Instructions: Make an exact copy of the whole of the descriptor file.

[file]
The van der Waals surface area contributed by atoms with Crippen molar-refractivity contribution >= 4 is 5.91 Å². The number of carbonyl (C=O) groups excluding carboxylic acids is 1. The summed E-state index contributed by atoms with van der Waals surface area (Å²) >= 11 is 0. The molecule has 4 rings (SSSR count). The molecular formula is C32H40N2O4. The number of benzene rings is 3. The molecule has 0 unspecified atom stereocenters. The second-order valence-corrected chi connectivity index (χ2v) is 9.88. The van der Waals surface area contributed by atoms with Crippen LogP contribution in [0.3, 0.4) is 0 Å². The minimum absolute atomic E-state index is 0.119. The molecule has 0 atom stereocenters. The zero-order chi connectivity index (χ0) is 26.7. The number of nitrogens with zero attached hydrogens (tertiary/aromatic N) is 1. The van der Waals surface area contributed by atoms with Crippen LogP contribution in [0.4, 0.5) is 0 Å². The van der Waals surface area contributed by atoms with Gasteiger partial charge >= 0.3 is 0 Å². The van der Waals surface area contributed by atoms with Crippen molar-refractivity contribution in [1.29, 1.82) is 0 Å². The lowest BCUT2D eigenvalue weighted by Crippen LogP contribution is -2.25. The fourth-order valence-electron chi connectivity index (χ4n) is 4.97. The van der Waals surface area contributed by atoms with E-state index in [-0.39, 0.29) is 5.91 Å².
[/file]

The van der Waals surface area contributed by atoms with Crippen molar-refractivity contribution >= 4 is 5.91 Å². The number of carbonyl (C=O) groups excluding carboxylic acids is 1. The summed E-state index contributed by atoms with van der Waals surface area (Å²) >= 11 is 0. The molecule has 4 rings (SSSR count). The molecular formula is C32H40N2O4. The number of benzene rings is 3. The molecule has 0 unspecified atom stereocenters. The second-order valence-corrected chi connectivity index (χ2v) is 9.88. The van der Waals surface area contributed by atoms with Crippen LogP contribution in [0.3, 0.4) is 0 Å². The minimum absolute atomic E-state index is 0.119. The molecule has 0 atom stereocenters. The zero-order chi connectivity index (χ0) is 26.7. The number of nitrogens with zero attached hydrogens (tertiary/aromatic N) is 1. The van der Waals surface area contributed by atoms with Crippen LogP contribution in [0.4, 0.5) is 0 Å². The van der Waals surface area contributed by atoms with Gasteiger partial charge >= 0.3 is 0 Å². The van der Waals surface area contributed by atoms with Crippen molar-refractivity contribution in [1.29, 1.82) is 0 Å². The lowest BCUT2D eigenvalue weighted by Crippen LogP contribution is -2.25. The fourth-order valence-electron chi connectivity index (χ4n) is 4.97. The van der Waals surface area contributed by atoms with E-state index in [-0.39, 0.29) is 5.91 Å².